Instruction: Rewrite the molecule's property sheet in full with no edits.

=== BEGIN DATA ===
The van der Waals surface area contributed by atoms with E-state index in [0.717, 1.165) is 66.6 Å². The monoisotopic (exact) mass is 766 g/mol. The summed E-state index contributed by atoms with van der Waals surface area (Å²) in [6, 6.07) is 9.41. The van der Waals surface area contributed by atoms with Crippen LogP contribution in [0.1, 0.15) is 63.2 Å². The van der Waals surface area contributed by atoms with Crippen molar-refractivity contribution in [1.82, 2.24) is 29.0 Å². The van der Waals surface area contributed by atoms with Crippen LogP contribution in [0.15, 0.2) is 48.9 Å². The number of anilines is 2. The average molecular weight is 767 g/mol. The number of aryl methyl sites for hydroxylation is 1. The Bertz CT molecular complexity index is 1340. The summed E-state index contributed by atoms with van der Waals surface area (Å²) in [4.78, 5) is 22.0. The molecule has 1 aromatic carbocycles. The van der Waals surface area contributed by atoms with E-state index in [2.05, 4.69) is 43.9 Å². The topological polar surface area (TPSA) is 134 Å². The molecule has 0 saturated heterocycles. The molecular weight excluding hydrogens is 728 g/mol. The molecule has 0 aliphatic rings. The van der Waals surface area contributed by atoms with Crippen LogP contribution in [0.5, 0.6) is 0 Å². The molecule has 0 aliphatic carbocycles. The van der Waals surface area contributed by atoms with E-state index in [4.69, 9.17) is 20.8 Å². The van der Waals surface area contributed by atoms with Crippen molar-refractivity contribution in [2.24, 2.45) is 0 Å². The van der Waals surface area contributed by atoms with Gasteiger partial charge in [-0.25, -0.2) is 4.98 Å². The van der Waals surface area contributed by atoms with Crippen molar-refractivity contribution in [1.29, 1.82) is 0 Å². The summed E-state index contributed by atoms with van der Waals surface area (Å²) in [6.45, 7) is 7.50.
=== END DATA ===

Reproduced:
The van der Waals surface area contributed by atoms with E-state index in [0.717, 1.165) is 66.6 Å². The monoisotopic (exact) mass is 766 g/mol. The summed E-state index contributed by atoms with van der Waals surface area (Å²) in [6, 6.07) is 9.41. The van der Waals surface area contributed by atoms with Crippen LogP contribution in [0.1, 0.15) is 63.2 Å². The van der Waals surface area contributed by atoms with Crippen molar-refractivity contribution in [1.82, 2.24) is 29.0 Å². The van der Waals surface area contributed by atoms with Crippen LogP contribution in [0.15, 0.2) is 48.9 Å². The number of anilines is 2. The average molecular weight is 767 g/mol. The number of aryl methyl sites for hydroxylation is 1. The Bertz CT molecular complexity index is 1340. The summed E-state index contributed by atoms with van der Waals surface area (Å²) in [4.78, 5) is 22.0. The molecule has 1 aromatic carbocycles. The van der Waals surface area contributed by atoms with E-state index in [2.05, 4.69) is 43.9 Å². The topological polar surface area (TPSA) is 134 Å². The molecule has 0 saturated heterocycles. The molecular weight excluding hydrogens is 728 g/mol. The molecule has 0 aliphatic rings. The van der Waals surface area contributed by atoms with Crippen LogP contribution in [0.5, 0.6) is 0 Å². The molecule has 0 aliphatic carbocycles. The van der Waals surface area contributed by atoms with E-state index in [4.69, 9.17) is 20.8 Å². The van der Waals surface area contributed by atoms with Crippen molar-refractivity contribution in [2.24, 2.45) is 0 Å². The van der Waals surface area contributed by atoms with Gasteiger partial charge in [-0.25, -0.2) is 4.98 Å². The van der Waals surface area contributed by atoms with Crippen molar-refractivity contribution in [1.29, 1.82) is 0 Å². The summed E-state index contributed by atoms with van der Waals surface area (Å²) in [6.45, 7) is 7.50.